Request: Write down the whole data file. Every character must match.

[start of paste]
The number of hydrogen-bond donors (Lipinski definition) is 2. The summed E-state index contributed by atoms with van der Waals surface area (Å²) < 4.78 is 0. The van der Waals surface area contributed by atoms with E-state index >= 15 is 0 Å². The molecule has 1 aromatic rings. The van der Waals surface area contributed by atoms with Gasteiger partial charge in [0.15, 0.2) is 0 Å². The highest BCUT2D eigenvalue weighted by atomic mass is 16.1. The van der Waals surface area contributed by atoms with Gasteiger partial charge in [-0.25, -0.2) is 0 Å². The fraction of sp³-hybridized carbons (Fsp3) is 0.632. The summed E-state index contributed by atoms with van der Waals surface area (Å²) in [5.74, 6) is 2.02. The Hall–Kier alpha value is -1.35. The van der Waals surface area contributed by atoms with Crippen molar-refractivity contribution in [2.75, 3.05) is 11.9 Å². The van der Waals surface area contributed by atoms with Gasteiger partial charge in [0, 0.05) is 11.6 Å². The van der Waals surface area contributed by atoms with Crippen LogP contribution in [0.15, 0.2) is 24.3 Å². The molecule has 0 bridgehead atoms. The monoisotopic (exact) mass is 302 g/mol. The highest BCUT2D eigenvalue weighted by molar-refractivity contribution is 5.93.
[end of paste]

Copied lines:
The number of hydrogen-bond donors (Lipinski definition) is 2. The summed E-state index contributed by atoms with van der Waals surface area (Å²) < 4.78 is 0. The van der Waals surface area contributed by atoms with E-state index >= 15 is 0 Å². The molecule has 1 aromatic rings. The van der Waals surface area contributed by atoms with Gasteiger partial charge in [0.15, 0.2) is 0 Å². The highest BCUT2D eigenvalue weighted by atomic mass is 16.1. The van der Waals surface area contributed by atoms with Gasteiger partial charge in [-0.25, -0.2) is 0 Å². The fraction of sp³-hybridized carbons (Fsp3) is 0.632. The summed E-state index contributed by atoms with van der Waals surface area (Å²) in [5.74, 6) is 2.02. The Hall–Kier alpha value is -1.35. The van der Waals surface area contributed by atoms with Crippen molar-refractivity contribution in [2.75, 3.05) is 11.9 Å². The van der Waals surface area contributed by atoms with Gasteiger partial charge in [0, 0.05) is 11.6 Å². The van der Waals surface area contributed by atoms with Crippen LogP contribution in [0.15, 0.2) is 24.3 Å². The molecule has 0 bridgehead atoms. The monoisotopic (exact) mass is 302 g/mol. The highest BCUT2D eigenvalue weighted by molar-refractivity contribution is 5.93.